University Circle Inc. has announced plans to construct a $130 million, 20-plus story apartment highrise on the current site of the Children's Museum, as well as surrounding land owned by UCI. The nonprofit has selected Mitchell Schneider of First Interstate Properties and Sam Petros of Petros Homes to lead the development team. The announcement is the fruit of years of discussion about a luxury residential tower in University Circle. UCI has long set its sights on building such a tower, seeing unmet demand for housing in an area experiencing strong job growth, near 100-percent rental occupancy and growth in commercial amenities. The project will include about 280 units ranging in size from 720 to 4,200 square feet. The structure will have floor-to-ceiling windows and views of the downtown skyline and Lake Erie. Initial plans call for a building that is 25 to 28 stories tall. The property also will be green-built and offer easy access to public transportation. "There is substantial demand for this type of housing in University Circle," explained Chris Ronayne, President of UCI, in a release. "One University Circle will provide a quality urban design solution that meets a market demand, brings greater density to University Circle and supports neighborhood businesses with new residents. We believe this project will continue the momentum of University Circle and the renaissance underway in Cleveland... One University Circle will be a welcoming gateway to the institutions of University Circle and a home for their employees coming from all over the world.” In keeping with a luxury urban apartment building, One University Circle will offer concierge services, a fitness center and an indoor pool. The project also will include a green rooftop and other shared amenities. Ronayne says work could begin in 2015, with the first residents moving in two years later. The Children's Museum currently is seeking a new location in Cleveland that will accommodate its plans for expansion. The developers have announced that they intend to work with the City of Cleveland to craft a community benefits agreement for the project. The agreement will stipulate goals for hiring local and minority tradespeople and working with area high schools to provide internships. Source: Chris Ronayne Writer: Lee Chilcote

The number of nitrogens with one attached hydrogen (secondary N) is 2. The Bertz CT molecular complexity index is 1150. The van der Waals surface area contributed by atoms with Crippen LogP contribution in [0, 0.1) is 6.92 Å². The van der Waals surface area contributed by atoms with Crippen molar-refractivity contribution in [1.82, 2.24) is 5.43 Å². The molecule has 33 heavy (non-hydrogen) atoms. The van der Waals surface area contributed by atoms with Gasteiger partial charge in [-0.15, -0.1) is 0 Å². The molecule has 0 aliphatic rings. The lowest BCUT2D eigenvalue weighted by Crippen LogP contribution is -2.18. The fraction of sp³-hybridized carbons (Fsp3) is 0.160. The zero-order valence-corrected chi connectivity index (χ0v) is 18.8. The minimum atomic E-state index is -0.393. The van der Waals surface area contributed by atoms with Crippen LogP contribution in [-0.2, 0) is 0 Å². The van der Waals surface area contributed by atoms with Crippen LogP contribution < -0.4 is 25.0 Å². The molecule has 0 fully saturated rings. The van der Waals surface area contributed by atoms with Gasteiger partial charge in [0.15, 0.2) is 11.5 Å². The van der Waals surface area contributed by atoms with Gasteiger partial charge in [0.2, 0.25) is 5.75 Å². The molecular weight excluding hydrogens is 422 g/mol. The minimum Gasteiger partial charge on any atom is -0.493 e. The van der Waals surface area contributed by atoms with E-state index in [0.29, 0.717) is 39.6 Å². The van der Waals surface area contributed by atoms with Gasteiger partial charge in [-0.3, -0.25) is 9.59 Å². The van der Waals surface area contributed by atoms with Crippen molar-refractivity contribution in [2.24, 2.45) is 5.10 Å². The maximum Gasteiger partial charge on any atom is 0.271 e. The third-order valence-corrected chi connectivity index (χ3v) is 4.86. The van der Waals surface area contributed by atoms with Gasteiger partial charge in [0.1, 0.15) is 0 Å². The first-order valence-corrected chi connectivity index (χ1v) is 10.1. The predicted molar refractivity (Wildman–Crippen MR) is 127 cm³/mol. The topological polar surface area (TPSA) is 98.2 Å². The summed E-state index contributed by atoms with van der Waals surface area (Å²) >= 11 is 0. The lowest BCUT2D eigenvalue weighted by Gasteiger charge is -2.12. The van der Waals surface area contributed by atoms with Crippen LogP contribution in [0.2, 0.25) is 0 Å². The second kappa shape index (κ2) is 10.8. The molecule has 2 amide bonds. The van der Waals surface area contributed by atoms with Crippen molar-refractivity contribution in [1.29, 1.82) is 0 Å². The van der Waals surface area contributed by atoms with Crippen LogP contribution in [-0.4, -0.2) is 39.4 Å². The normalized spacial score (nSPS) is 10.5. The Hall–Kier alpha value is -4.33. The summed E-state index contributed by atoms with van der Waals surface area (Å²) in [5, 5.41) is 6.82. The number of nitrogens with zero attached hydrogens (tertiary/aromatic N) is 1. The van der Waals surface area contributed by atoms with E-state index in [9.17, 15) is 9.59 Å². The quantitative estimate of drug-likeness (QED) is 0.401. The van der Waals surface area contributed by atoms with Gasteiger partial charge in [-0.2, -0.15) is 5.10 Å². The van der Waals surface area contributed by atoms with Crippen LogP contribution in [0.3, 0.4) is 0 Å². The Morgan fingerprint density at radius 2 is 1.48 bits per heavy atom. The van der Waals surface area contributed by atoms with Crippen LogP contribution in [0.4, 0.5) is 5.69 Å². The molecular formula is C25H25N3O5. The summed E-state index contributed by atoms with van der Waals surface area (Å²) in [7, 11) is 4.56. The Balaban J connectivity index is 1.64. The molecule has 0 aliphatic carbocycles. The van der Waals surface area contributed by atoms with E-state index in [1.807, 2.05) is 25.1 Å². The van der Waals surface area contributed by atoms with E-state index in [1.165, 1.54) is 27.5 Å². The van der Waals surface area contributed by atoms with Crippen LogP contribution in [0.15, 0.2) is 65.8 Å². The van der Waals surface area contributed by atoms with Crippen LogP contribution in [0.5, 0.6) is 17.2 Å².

We live in one of the most important cities for biomedical research in the country, and yet it often feels as though the general public has no clue about what's going on behind the doors of research labs at the Cleveland Clinic, University Hospitals and Case Western Reserve University. This new column is an attempt to change that.